Louisville Ky Mayor Fischer’s remarks about GE sell

GE Zoneline

For details on the sale, see story here.

Delivered at 9 a.m. Friday, January 15, 2016 at Metro Hall

In 1951 — in an area of our city that was largely green fields — construction began on a massive business park that would help define Louisville’s economy and, by extension, the American economy, for the next eight decades.

General Electric, the great American brand that traces its roots to the late 1800s and inventor Thomas Edison, built a mammoth manufacturing hub on 1,000 acres. Its name — Appliance Park — reflected the products to be built there, and it was so large that it has its own ZIP code, 40225, and its own neighborhood, called Rangeland, where many employees lived.

For the next eight decades, with 25,000 full-time employees at its peak, the hard-working men and women of Louisville built dishwashers, stoves, dryers and many other household and industrial appliances. The names are iconic: Hotpoint, GE Profile and GE Monogram, among others.

GEAPP

Today, the story of GE and its innovation and ingenuity begins a new global chapter – as Haier, of China, has announced it will purchase GE.

This has significant – and very good — implications for our city.

Haier not only brings global scale and growth opportunity to GE Appliances, but we also keep the headquarters and existing great leadership and full complement of employees in Louisville.

Let me repeat that important note: We get to keep the headquarters and employees.

And that local GE team is exemplary — from FirstBuild, its innovative microfactory for research and development, to its recovery from a massive fire last Spring, and its growth in new products and financial performance.

Haier’s proven track record of innovation, paired with GE’s stable of new products and innovation pipeline, creates a company that is now the envy of the global appliance industry.

I’ve been in regular contact with Chip Blankenship, president and CEO of GE Appliances & Lighting, and in sharing this news yesterday he assured me that Haier sees value in GE Appliances — quality, innovation, a strong team — and is very committed to the U.S.

Our economic development team, Louisville Forward, has been communicating with Haier since for the last month, and will continue to do so.

Haier currently has little presence in the United States and want to grow here.

That’s good news for city, for the leadership team at Appliance Park and for GE’s dedicated 6,000 employees.

Haier is headquartered in Qingdao, China. It designs, develops, manufactures and sells products including air conditioners, computers, microwave ovens, washing machines, refrigerators and televisions – and its brand is as classic in China as GE has been in America.

Haier traces its roots to the 1920s, when it opened as a refrigerator company to build products for the Chinese.

The pairing of Haier and GE is a near perfect match in today’s global, competitive economy. Companies need global scale to stay competitive.

Asian manufacturers are investing in the U.S. ($450B since 2012), which is a big part of the U.S. manufacturing renaissance. And GE Appliances is a complementary acquisition for Haier, unlike a previous suitor, Electrolux, where there was overlap.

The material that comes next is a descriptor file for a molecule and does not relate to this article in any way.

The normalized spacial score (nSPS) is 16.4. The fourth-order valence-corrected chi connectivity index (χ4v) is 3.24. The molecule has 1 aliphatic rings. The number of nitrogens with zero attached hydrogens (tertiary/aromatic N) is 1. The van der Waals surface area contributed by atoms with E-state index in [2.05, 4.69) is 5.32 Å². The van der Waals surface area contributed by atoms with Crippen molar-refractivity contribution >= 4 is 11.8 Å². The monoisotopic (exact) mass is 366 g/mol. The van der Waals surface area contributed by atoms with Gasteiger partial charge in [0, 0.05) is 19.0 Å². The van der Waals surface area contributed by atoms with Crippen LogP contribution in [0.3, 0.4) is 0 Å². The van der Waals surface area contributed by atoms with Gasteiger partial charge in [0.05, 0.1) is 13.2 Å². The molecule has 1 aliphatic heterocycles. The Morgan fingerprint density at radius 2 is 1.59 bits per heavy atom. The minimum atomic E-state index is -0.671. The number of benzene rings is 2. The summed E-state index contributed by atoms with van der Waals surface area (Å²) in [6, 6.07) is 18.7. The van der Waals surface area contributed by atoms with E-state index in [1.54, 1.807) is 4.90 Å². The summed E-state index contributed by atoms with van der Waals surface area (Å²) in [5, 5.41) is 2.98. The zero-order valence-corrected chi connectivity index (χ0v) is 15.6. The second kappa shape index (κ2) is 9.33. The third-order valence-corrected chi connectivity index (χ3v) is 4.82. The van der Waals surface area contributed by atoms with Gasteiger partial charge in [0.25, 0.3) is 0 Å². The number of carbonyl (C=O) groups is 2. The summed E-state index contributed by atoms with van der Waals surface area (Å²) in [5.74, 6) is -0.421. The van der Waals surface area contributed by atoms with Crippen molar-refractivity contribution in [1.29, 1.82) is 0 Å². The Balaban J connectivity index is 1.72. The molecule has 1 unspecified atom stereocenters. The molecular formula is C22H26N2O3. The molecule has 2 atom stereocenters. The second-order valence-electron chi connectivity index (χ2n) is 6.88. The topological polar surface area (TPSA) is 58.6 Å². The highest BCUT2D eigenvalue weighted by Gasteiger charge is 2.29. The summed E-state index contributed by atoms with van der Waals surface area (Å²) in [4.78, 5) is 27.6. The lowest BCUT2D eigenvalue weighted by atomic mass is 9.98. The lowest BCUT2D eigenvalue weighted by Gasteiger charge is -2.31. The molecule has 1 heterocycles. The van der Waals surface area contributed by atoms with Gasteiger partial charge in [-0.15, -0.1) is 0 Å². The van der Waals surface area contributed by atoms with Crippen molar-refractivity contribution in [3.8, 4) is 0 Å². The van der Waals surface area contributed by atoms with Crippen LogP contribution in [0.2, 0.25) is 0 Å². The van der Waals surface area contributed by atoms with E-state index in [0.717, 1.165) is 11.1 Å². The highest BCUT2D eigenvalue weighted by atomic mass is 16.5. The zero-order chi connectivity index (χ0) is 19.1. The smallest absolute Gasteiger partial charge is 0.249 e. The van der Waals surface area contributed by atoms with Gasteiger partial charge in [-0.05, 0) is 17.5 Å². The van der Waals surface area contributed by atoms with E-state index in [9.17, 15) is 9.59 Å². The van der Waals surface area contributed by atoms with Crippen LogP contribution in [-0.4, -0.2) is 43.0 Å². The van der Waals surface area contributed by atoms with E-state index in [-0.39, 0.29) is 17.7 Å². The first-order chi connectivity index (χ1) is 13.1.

Haier, a global appliances leader with global revenues of $32.6 billion, was drawn by GE

Appliances’ brand, products, people and capabilities and is committed to investing here for

continued growth and leadership in the U.S. market.

Haier is a global company with a local focus, which drives its “zero distance to the consumer” approach to product development. They achieve this with location operations and empowered local leadership delivering products and services that respond to the needs of consumers in that market.

A key challenge for our city is to ensure that we continue to provide a quality workforce that shows Haier — and others —  that our city has the workers of today and the future.

Training is critical to remaining competitive and relevant in the global marketplace.

That’s why we worked with Lexington Mayor Jim Gray to create the BEAM partnership.

That’s why we worked with private manufacturing employers, the state and Jefferson Community & Technical College to create the FAME manufacturing partnership, training the workers of tomorrow.

That’s why we created the Kentucky Manufacturing Career Center with KentuckianaWorks.

And that’s why we created the Certified Production Training program at that center — to help people get the skills necessary to get in the door at GE and other manufacturers.

We know that we need to continue to increase our workforce pipeline to grow our manufacturing base in Louisville.  More than 75,000 people in our region work in manufacturing, with an average annual wage of almost $70,000.  Whether it’s adding a new line at Appliance Park, helping a new supplier to start up in our city, or merely supporting the existing good paying jobs we have, we have to increase our commitment.

Now is the time to further invest in the future of our manufacturing economy.

Because of all the work Metro Government and its many partners have done the last five years, and because of the commitment of local manufacturers to anticipate their workforce needs of the future, I feel extremely confident in Louisville’s economy and its future.

And, I feel very good about our city’s newest corporate citizens, Haier.

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